Reviews

Reviews continue to come in for Just a Little Bit More: The Culture of Excess and the Fate of the Common Good. Paperback available at the Blue Ocotillo Publishing website; paperback and ebook available on Amazon; ebook also on iBook, and Nook.

Pastor Brad Highum, Abiding Love Lutheran Church, Austin, Texas writes:

Drawing his title from the infamous quote of billionaire John D. Rockefeller, T. Carlos Anderson has delivered a thorough-going essay and critique of the slow demise of egalitarianism and altruism amidst the modern clamor for gain at any cost.

Just A Little Bit More charts the dislocation of the “common good” from the center of American political aspirations and economic enterprise, and its replacement by cultic individualism and a more-is-better mindset in what is widely viewed as a zero-sum game.

This is not a light read, nor should it be; Anderson’s research captures depth and breadth.  He tracks the emerging culture of excess from its roots in expansionism, industrial revolution, and the rise of the robber barons, to its contemporary expressions and toxic effect.  From Mark Twain’s scathing commentary on the notorious Boss Tweed – “Who is God?  Money is God.  Gold greenbacks and stock … father, son and holy ghost” – to the modern Geckoism: “Greed is good.”

Though an ordained Protestant minister, Anderson wisely has navigated along a secular/pragmatic line, largely resisting the obvious temptations to inveigh from Biblical principle.  Instead, he has starkly exposed the “true religion” of the modern age:  “commerce, materialism and consumerism.”

Anderson is neither zealot nor ideologue.  He recognizes the vital nature of market economics to create livelihood and to foster opportunity, even well-being.  But he convincingly defends the essential countervailing priority of communal good to balance self-interest when taken to the extreme of unbridled greed at the expense of others and the natural world.

Just A Little Bit More answers the radical polarization of wealth and want – in America and around the world – with a prescription for true economic democracy:  open markets tempered by judicious regulation; genuine equality of opportunity coupled with a personal ethic of enough-ness and a commitment to well-being for all.

Michelle Brinkman, Dimebox, Texas writes:

Spot on in identifying why the disparity between elite and the rest of us exists. Time to examine our personal behaviors and accept the consequences, if not to us individually, then to the majority of the working class, their children and grandchildren, and to the ecology of this world.

Sam Pizzigati, editor of the Too Much newsletter of the Institute for Policy Studies, Washington, DC, and author of The Rich Don’t Always Win, writes:

          John D. Rockefeller, the story goes, once had someone ask him, “How much is enough?”

“Just a little bit more,” old John D. replied over a century ago.

The pursuit of that “little bit more,” T. Carlos Anderson argues in this sweeping new look at our unequal world, has essentially become America’s “bread-and-butter religion.” An unholy trinity of commerce, materialism, and consumption is piercing our souls and adulterating our spirits.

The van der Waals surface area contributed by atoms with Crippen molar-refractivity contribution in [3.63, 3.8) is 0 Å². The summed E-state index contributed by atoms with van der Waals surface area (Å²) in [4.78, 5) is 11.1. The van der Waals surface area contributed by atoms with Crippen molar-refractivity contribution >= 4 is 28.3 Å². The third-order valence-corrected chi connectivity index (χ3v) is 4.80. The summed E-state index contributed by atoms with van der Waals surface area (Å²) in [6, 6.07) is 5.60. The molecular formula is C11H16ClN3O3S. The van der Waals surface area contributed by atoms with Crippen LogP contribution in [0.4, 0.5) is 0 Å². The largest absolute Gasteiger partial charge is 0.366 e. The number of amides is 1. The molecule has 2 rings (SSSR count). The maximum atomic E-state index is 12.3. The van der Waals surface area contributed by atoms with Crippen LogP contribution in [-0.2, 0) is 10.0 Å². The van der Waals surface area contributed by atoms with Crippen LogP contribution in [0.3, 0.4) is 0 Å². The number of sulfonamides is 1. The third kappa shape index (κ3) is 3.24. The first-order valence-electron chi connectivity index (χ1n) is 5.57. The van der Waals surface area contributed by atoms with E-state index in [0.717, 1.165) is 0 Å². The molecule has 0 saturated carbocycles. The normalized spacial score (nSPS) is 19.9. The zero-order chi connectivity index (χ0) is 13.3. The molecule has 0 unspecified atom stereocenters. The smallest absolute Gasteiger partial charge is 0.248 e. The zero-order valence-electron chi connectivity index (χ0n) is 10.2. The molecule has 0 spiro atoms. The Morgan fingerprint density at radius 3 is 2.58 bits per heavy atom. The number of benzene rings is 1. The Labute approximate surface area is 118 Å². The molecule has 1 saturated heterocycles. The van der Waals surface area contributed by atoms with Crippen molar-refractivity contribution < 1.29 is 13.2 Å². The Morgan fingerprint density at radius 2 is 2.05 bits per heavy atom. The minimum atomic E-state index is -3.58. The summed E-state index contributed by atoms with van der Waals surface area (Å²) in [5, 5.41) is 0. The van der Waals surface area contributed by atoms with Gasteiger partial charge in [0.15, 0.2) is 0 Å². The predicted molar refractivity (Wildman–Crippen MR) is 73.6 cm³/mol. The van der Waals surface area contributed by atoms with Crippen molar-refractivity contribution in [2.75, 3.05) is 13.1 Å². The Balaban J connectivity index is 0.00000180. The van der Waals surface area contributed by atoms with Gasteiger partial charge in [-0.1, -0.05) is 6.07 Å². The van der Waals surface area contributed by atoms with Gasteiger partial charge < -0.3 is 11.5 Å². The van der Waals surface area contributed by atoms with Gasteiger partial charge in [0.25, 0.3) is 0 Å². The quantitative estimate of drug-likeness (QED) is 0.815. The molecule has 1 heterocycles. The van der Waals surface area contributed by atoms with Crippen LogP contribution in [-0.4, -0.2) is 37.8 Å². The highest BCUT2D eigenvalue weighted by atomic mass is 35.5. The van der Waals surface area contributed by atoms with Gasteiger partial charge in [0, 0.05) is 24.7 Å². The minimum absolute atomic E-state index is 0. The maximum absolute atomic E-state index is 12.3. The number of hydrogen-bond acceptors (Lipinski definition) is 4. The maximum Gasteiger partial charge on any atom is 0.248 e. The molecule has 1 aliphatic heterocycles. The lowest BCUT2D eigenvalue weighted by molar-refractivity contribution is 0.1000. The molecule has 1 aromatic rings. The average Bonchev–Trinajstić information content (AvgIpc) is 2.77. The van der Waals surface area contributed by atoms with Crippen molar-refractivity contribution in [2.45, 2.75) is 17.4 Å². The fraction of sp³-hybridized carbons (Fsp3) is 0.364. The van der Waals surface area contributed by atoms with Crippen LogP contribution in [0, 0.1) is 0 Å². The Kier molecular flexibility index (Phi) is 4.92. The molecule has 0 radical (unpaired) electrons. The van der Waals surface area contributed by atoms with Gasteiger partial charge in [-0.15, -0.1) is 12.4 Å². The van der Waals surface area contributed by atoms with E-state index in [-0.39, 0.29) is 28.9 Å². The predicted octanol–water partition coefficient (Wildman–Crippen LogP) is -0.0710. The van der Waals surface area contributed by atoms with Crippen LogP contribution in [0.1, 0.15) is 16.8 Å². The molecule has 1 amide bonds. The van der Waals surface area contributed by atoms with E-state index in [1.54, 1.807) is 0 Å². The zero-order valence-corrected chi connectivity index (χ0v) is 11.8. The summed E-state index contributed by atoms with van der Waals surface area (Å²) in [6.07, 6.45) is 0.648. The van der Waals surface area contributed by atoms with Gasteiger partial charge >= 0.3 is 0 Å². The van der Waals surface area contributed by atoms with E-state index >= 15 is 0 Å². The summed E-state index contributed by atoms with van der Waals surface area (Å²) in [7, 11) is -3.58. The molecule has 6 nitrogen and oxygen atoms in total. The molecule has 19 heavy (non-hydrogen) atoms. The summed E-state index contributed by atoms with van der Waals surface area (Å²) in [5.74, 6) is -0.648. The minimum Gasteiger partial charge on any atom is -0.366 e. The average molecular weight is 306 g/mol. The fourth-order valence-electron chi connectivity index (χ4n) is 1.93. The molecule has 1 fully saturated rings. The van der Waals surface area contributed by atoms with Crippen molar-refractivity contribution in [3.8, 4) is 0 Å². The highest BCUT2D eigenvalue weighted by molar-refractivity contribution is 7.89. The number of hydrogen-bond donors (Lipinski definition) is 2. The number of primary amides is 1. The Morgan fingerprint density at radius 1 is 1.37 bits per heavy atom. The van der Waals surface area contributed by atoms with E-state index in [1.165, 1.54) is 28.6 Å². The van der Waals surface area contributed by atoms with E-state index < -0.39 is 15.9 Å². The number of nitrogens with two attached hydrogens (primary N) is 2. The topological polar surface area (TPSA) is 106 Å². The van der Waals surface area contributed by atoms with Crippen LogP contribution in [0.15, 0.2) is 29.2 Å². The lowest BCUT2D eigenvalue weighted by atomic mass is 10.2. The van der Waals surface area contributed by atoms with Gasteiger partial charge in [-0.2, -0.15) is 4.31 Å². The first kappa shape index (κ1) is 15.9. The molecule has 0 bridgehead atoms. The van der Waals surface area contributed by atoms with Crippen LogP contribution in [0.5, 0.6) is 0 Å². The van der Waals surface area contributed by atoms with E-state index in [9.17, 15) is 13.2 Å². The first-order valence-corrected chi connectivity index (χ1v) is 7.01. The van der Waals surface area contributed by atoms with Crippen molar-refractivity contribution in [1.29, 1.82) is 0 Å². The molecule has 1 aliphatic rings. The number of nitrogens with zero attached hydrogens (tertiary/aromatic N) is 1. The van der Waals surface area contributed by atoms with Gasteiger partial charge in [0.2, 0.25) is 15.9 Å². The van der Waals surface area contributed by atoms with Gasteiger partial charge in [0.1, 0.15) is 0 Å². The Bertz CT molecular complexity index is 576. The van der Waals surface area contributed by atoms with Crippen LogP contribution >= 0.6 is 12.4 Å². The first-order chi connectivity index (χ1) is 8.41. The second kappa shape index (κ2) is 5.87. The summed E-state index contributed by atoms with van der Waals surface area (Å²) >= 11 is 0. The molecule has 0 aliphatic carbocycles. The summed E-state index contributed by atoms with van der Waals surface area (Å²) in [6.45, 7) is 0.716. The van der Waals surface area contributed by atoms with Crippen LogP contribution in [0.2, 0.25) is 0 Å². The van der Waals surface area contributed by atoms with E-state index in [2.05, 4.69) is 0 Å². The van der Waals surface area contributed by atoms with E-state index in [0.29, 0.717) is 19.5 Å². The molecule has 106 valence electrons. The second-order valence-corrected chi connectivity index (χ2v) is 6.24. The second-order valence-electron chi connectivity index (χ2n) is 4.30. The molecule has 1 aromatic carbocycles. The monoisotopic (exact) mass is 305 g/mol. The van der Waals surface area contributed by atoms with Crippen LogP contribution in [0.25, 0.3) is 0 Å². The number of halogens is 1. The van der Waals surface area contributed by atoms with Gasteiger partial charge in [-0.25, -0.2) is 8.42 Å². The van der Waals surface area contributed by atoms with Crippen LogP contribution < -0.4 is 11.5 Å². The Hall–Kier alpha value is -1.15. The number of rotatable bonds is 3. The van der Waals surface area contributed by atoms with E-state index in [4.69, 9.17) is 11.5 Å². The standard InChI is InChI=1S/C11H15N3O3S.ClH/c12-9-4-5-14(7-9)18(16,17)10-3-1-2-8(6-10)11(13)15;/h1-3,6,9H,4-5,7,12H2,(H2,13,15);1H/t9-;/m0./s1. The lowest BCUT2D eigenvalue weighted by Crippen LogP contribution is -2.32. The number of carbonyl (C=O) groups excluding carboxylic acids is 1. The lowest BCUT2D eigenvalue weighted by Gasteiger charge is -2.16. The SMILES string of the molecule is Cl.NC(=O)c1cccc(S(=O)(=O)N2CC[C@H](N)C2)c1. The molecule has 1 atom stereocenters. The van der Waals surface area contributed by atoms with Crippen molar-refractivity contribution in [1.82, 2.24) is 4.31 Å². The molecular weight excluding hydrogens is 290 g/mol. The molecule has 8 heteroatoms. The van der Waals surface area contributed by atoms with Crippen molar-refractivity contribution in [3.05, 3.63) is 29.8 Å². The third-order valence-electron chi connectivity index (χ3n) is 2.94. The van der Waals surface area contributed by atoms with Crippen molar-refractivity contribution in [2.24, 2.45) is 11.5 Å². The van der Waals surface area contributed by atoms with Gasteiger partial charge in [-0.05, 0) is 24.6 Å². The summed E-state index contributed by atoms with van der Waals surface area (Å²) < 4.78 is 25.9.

Anderson, a Protestant minister in Texas and Latin America for over 20 years, comes at inequality as someone who cares deeply about our spiritual side. But his book slides easily between the spiritual and secular worlds, as comfortable drawing insights from anthropology as Scripture.

Anderson also writes engagingly. He dots Just a Little Bit More with fascinating asides on everything from the original egalitarian provenance of the retail price-tag in the 1870s to the introduction of luxury suites in Texas Stadium in the 1970s, a symbolic cultural moment when our “privileged elite began to separate” from the rest of us.

Anderson, above all, writes with a purpose. He’s hoping to help Americans understand that an egalitarian ideal — the vision of “a society free from great disparities in wealth among its citizens” — helped create the United States. We need that ideal, Anderson helps us see, now more than ever.

 

Pastor Kathy Haueisen, author of A Ready Hope and 40 Day Journey with Kathleen Norris, writes:

A masterpiece . . . I highly recommend this book to anyone who wants to live in a world with a more equitable distribution of the world’s assets and resources. It ought to be required reading for every church leader.

 

Dan Ingram, Austin, Texas writes:

I just had the opportunity to read JALBM. It was great to see all the context that was provided–historical and current–and the analogies that helped underscore the issues in a very balanced view. Great read, and certainly thought-provoking.

 

Pastor Norb Firnhaber of Austin, Texas writes:

Just a Little Bit More is a must read.  With measured reflection and careful documentation, this pastor-economist-writer presents material that calls for continued and serious conversation. It’s an old story with a contemporary focus: greed and accumulation versus moderation and the common good.  Anderson’s presentation of the culture’s understanding of excess being a kind of divine beneficence for the fortunate few
is laid out in persuasive, even haunting, terms.  This is not a cursory read. It is worthy of sober reflection.

 

Jack Seifert of Seattle, Washington writes:

When is enough enough? It’s a question asked in many circles and circumstances. As concerns low prices at WalMart, CEO compensation, or our insatiable desire for fat, sugar, and salt, there really never is an end point, is there?